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FDA blasts Exeltis over ‘misleading’ social media post about birth control drug

The FDA has torn into Exeltis over a social media sponsored post for birth control pill Slynd, lambasting the drugmaker for leaving out all the risk information, making misleading efficacy claims and failing to submit the material at the time of initial publication.

Exeltis’ first mistake, according to the untitled letter sent by the FDA, was to make the social media post public without submitting the material to the agency. Under FDA regulations, ads designed to promote a drug product must be submitted at the time of publication. The FDA accused Exeltis of failing to submit the post and thereby breaching its regulations.

The post itself set off alarm bells once the FDA laid eyes on it. According to the FDA, the post lacked any information about the risks of Slynd, despite the label of the oral contraceptive describing warnings and precautions related to high potassium, blood clots, bone loss, cervical cancer and more. 

“By omitting the risks associated with Slynd, the post fails to provide material information about the consequences that may result from the use of Slynd and creates a misleading impression about the drug’s safety,” the FDA wrote in the untitled letter.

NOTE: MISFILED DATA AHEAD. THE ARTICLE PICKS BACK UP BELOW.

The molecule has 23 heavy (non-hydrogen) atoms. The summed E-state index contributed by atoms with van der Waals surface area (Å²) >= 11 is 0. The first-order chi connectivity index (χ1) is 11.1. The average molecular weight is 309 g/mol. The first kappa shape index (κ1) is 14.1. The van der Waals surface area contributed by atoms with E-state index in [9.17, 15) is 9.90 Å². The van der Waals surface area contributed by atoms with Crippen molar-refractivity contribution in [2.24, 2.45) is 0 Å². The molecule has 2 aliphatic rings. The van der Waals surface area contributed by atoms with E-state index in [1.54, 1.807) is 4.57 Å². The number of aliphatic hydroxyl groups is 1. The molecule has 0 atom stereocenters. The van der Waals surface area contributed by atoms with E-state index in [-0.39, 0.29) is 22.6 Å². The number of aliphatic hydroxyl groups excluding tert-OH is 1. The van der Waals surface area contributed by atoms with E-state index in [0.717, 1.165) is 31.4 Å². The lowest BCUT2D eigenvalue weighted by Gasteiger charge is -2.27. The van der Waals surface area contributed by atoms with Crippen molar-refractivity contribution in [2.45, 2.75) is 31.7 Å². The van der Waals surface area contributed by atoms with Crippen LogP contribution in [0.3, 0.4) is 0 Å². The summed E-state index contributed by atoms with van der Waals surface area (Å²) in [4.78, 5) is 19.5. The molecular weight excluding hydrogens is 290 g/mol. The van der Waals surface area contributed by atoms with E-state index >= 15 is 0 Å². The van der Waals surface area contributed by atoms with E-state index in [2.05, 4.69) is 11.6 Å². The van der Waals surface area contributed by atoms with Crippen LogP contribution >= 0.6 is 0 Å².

The FDA found fault with the information Exeltis included in the post too. Members of the FDA’s Office of Prescription Drug Promotion picked out the claim “offer your patients estrogen-free birth control with periods on a schedule” as misleading. The FDA interpreted the claim as suggesting that people on Slynd have predictable periods. That “overstates” the efficacy of Slynd, according to the FDA.

FDA officials cited clinical data in the Slynd product information to support their argument. In one clinical trial, the proportion of patients with scheduled bleeding fell from 81.2% early in the study to 26.4% after 13 treatment cycles. The studies also linked Slynd to unscheduled bleeding and spotting.

“Due to the majority of patients not experiencing scheduled bleeding … during treatment with Slynd and the large proportion of patients still experiencing breakthrough bleeding, claims regarding Slynd patients experiencing predictable or ‘scheduled periods’ are not supported by the data,” the FDA wrote.

In the letter, which is dated August 11, the FDA told Exeltis to stop violating the Federal Food, Drug, and Cosmetic Act and gave the company 15 working days from the date of receipt to respond. The agency asked Exeltis to address its concerns, list other promotions that contain similar messages and explain the plan for stopping such communications.